Advanced Manufacturing focuses on the integration of nanomaterial synthesis and microfabrication techniques and conventional macroscale manufacturing technologies to produce nano- and microscale systems in an economically, environmentally, and socially sustainable manner.
Such efforts require both an understanding of the physical and chemical phenomena influencing manufacturing processes and bottom-up cost estimating to evaluate the economics of competing manufacturing strategies. Process-specific manufacturability rules, tooling and metrology can then be developed and applied.
Advanced manufacturing work done at Oregon State University is summarized below:
Nanomanufacturing. Nanomanufacturing differs from nanotechnology in that it controls matter at the scale of a nanometer at high production rates. Low-cost routes to nanostructured surfaces and materials involve moving away from gas-phase processing to solution processing. Microchannel process technology (MPT) can enhance heat and mass transfer within solution processes leading to better process control. At Oregon State, researchers are using computational fluid dynamics to evaluate the effects of mixer design on nanoparticle size distribution during nanomaterial synthesis.
Micromanufacturing. Typical micromanufacturing processes are developed around microchannel lamination or powder processing platforms drawing on backgrounds in solid mechanics, fluid mechanics, heat transfer, thermodynamics and material science. Examples of analysis and modeling studies being conducted at OSU include effects of powder/binder systems on flow and compaction behavior in injection molds and effects of device geometry and materials on the outcome of bonding processes.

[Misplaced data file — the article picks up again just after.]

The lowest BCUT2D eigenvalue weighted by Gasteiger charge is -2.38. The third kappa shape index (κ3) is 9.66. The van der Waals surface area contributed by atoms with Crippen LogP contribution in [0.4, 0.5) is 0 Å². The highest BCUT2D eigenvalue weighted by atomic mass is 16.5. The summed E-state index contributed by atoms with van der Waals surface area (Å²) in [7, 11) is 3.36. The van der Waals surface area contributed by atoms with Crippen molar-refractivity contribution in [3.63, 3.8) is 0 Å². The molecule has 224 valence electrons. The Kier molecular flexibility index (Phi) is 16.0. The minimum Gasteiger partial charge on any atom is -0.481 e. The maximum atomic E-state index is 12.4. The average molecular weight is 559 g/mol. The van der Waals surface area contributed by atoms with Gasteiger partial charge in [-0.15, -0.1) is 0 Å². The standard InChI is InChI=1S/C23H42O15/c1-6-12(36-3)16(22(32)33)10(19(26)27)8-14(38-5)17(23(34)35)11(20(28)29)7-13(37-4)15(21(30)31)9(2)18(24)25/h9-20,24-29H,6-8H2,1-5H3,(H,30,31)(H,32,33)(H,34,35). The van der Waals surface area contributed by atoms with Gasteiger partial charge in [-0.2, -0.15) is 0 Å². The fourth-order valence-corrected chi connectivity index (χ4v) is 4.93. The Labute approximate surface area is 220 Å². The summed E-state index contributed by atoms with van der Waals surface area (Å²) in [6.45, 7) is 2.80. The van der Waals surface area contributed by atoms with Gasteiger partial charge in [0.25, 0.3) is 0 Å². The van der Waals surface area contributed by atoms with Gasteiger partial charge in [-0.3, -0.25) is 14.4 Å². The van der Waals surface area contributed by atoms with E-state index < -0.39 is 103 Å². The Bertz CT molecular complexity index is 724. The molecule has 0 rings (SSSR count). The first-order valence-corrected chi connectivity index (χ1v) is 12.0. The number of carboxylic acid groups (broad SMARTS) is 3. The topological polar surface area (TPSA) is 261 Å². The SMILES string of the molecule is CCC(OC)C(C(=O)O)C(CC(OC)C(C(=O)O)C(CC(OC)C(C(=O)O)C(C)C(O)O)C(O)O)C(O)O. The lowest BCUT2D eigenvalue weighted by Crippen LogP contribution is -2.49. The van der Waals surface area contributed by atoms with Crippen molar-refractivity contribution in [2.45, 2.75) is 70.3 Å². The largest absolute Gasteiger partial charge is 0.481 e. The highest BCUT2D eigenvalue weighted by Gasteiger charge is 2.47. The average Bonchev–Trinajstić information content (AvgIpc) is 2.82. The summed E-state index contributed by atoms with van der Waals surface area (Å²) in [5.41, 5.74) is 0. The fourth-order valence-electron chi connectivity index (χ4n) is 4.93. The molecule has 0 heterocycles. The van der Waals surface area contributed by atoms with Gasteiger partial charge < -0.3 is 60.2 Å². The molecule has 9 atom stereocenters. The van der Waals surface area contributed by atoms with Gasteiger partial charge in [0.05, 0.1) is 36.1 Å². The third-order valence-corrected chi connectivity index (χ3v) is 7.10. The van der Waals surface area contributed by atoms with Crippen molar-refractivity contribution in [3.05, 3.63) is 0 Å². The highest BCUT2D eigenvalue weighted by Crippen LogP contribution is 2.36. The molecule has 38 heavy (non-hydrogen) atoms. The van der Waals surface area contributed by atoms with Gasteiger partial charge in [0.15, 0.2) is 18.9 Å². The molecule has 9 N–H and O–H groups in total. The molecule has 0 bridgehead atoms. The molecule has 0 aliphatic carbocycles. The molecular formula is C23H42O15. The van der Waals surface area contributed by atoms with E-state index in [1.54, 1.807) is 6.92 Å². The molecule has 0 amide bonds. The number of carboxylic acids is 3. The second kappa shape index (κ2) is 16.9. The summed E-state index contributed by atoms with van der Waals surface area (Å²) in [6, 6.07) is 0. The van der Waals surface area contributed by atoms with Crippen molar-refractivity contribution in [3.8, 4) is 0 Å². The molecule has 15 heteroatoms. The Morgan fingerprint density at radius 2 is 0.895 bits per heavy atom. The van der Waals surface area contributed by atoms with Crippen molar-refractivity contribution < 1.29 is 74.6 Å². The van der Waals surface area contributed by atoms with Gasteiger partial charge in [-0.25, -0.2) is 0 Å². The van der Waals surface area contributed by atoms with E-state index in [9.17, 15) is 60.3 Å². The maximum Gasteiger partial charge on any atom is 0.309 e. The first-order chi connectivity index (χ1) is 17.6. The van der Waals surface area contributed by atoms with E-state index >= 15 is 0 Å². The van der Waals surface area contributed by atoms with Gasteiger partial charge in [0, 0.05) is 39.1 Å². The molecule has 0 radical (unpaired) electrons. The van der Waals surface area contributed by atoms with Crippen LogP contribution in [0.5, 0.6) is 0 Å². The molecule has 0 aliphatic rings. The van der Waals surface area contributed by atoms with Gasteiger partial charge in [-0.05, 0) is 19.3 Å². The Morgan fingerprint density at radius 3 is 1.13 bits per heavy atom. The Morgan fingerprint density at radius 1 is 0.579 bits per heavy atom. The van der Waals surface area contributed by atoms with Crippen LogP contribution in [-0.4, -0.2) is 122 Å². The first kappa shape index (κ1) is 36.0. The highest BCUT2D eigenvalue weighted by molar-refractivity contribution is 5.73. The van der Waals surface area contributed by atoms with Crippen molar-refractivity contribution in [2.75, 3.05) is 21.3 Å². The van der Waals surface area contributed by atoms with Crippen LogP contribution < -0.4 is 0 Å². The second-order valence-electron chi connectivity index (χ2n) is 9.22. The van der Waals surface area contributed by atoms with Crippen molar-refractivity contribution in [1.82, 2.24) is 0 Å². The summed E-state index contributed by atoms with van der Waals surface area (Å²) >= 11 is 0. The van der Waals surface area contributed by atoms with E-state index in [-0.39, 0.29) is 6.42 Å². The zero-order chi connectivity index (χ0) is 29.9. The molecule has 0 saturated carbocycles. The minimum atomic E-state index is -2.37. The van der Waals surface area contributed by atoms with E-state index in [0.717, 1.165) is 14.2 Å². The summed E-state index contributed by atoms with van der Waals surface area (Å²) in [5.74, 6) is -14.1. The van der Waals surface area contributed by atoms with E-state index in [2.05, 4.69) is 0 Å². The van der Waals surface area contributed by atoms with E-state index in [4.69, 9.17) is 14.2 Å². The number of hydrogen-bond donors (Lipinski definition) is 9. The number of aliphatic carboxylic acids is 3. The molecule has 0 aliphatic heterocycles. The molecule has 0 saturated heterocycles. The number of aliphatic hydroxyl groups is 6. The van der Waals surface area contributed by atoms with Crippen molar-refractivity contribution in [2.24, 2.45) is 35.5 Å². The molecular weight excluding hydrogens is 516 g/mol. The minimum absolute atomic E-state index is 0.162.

MIME Graduate Faculty in Advanced Manufacturing
- Matt Campbell
- Zhaoyan Fan
- Karl Haapala
- Somayeh Pasebani
- Brian Paul
- Burak Sencer
- Ali Tabei
- Donghua Xu
Other Oregon State Advanced Manufacturing Faculty
Human Systems Engineering uses engineering methods and knowledge from the physical, biological, information, social, and management sciences to develop, implement, operate, evaluate, and improve human–machine, human–human, and human–organization systems. Topical areas include management systems engineering and human factors and ergonomics.
- Human Factors and Ergonomics engineers focus on human sensory, perceptual, cognitive, and physical characteristics when designing tools, equipment, workstations, and tasks for manufacturing, aerospace, health care, and other complex systems in which people play significant roles as users, operators, and maintainers. Their goal is to ensure high levels both of human productivity, health, safety, and satisfaction and of system performance.
- Management Systems Engineering places an emphasis on interactions between people, decision tools, and work processes in designing organizational and group systems, structures, and processes. A multi-disciplinary field, Management Systems Engineering draws on the areas of management and organizational behavior, macro ergonomics, organizational development, quality management, engineering management and information systems.